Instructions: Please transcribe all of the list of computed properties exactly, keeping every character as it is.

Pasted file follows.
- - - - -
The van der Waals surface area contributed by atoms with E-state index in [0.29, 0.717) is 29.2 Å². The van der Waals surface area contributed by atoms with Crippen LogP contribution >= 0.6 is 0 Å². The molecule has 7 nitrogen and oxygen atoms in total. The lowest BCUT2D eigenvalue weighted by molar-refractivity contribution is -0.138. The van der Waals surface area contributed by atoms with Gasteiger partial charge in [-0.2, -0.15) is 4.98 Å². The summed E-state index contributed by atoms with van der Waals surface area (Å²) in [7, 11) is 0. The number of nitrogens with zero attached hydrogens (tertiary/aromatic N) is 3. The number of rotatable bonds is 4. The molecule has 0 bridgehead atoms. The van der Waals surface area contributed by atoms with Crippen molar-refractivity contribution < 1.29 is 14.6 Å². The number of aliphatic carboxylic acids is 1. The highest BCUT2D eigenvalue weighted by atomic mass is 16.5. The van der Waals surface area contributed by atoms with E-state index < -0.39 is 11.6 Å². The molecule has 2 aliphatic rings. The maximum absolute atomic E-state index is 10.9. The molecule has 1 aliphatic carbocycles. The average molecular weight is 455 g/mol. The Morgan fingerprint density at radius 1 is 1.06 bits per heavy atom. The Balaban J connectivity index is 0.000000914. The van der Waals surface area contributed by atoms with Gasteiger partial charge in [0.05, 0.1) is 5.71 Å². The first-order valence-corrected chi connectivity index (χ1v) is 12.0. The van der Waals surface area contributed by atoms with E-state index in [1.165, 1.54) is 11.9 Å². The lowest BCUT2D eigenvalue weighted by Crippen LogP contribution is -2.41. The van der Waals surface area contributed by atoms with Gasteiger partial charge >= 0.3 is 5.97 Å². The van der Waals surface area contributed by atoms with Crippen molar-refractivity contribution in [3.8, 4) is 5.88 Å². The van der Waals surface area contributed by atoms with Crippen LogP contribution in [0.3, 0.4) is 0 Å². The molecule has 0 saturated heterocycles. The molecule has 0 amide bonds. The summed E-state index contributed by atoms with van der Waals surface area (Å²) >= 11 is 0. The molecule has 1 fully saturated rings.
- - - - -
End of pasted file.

The van der Waals surface area contributed by atoms with E-state index in [0.29, 0.717) is 29.2 Å². The van der Waals surface area contributed by atoms with Crippen LogP contribution >= 0.6 is 0 Å². The molecule has 7 nitrogen and oxygen atoms in total. The lowest BCUT2D eigenvalue weighted by molar-refractivity contribution is -0.138. The van der Waals surface area contributed by atoms with Gasteiger partial charge in [-0.2, -0.15) is 4.98 Å². The summed E-state index contributed by atoms with van der Waals surface area (Å²) in [7, 11) is 0. The number of nitrogens with zero attached hydrogens (tertiary/aromatic N) is 3. The number of rotatable bonds is 4. The molecule has 0 bridgehead atoms. The van der Waals surface area contributed by atoms with Crippen molar-refractivity contribution < 1.29 is 14.6 Å². The number of aliphatic carboxylic acids is 1. The highest BCUT2D eigenvalue weighted by atomic mass is 16.5. The van der Waals surface area contributed by atoms with E-state index < -0.39 is 11.6 Å². The molecule has 2 aliphatic rings. The maximum absolute atomic E-state index is 10.9. The molecule has 1 aliphatic carbocycles. The average molecular weight is 455 g/mol. The Morgan fingerprint density at radius 1 is 1.06 bits per heavy atom. The Balaban J connectivity index is 0.000000914. The van der Waals surface area contributed by atoms with Gasteiger partial charge in [0.05, 0.1) is 5.71 Å². The first-order valence-corrected chi connectivity index (χ1v) is 12.0. The van der Waals surface area contributed by atoms with E-state index in [1.165, 1.54) is 11.9 Å². The lowest BCUT2D eigenvalue weighted by Crippen LogP contribution is -2.41. The van der Waals surface area contributed by atoms with Gasteiger partial charge >= 0.3 is 5.97 Å². The van der Waals surface area contributed by atoms with Crippen molar-refractivity contribution in [3.8, 4) is 5.88 Å². The van der Waals surface area contributed by atoms with Crippen LogP contribution in [0.3, 0.4) is 0 Å². The molecule has 0 saturated heterocycles. The molecule has 0 amide bonds. The summed E-state index contributed by atoms with van der Waals surface area (Å²) >= 11 is 0. The molecule has 1 fully saturated rings.